How Safe Are Artificial Sweeteners?

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The longer-term effects of artificial sweeteners could be quite opposite to their intended outcomes, with the potential to increase the user’s risk of obesity and heart disease.

A study published in the Canadian Medical Association Journal suggests nonnutritive sweeteners like aspartame, sucralose and stevia could be increasing obesity risk and its associated effects over many years of use.

Originally developed as an alternative to sugar, artificial sweeteners are used in products such as diet soft drinks and sugar-free sweets in an effort to lower sugar intake and combat obesity. However, this research from the University of Manitoba in Canada suggests long-term use could have the opposite effect.

Recent studies into the health impacts of artificial sweeteners have shown up conflicting results. Although some research shows a link between chemical sweeteners and increased appetite and other factors, these findings are not consistent across the board.

In an attempt get more solid answers, the research team analysed data from 37 separate studies – 7 clinical trials and 30 cohort studies – which monitored more than 400,000 people in total, for an average period of 10 years.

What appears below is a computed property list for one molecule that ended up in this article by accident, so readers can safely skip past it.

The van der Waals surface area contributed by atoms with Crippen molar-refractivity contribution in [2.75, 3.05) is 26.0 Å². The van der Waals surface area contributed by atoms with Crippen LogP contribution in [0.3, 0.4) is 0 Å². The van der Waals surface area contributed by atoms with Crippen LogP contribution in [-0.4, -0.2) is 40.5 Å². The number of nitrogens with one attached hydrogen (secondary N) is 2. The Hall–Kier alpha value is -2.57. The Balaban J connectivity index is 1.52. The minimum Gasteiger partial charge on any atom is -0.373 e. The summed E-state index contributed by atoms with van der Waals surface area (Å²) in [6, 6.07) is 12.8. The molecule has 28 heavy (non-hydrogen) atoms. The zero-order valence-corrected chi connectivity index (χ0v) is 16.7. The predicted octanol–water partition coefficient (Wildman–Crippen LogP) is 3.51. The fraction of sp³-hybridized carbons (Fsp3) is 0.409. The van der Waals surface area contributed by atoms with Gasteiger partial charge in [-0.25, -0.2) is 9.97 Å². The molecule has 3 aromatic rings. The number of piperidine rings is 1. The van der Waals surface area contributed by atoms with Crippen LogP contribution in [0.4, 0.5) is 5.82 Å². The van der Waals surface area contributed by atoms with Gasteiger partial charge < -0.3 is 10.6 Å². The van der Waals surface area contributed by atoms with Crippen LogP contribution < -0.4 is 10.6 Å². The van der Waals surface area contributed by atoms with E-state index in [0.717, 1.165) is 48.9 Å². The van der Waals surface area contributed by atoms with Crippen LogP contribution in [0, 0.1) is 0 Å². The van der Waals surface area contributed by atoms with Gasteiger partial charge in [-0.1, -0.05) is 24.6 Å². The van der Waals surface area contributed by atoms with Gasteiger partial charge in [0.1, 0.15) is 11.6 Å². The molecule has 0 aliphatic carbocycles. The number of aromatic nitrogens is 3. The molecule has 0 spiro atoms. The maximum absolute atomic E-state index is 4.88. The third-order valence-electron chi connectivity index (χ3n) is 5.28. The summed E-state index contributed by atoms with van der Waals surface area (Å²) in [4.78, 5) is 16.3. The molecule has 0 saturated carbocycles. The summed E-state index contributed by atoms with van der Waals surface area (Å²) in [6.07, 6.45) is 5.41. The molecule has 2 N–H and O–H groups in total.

Among the cohort studies, consumption of nonnutritive sweeteners was associated with increases in weight and waist circumference, as well as higher incidence of obesity, hypertension, metabolic syndrome, type 2 diabetes and cardiovascular events.

The intended benefits of artificial sweeteners – that is, weight loss and decreased obesity risk – were not observed among the overall findings.

“We found that data from clinical trials do not clearly support the intended benefits of artificial sweeteners for weight management,” says paper author Ryan Zarychanski, at the University of Manitoba.

Lead author Dr Meghan Azad says the findings should be taken as a warning to long-term users of artificial sweeteners.

“Given the widespread and increasing use of artificial sweeteners, and the current epidemic of obesity and related diseases, more research is needed to determine the long-term risks and benefits of these products.

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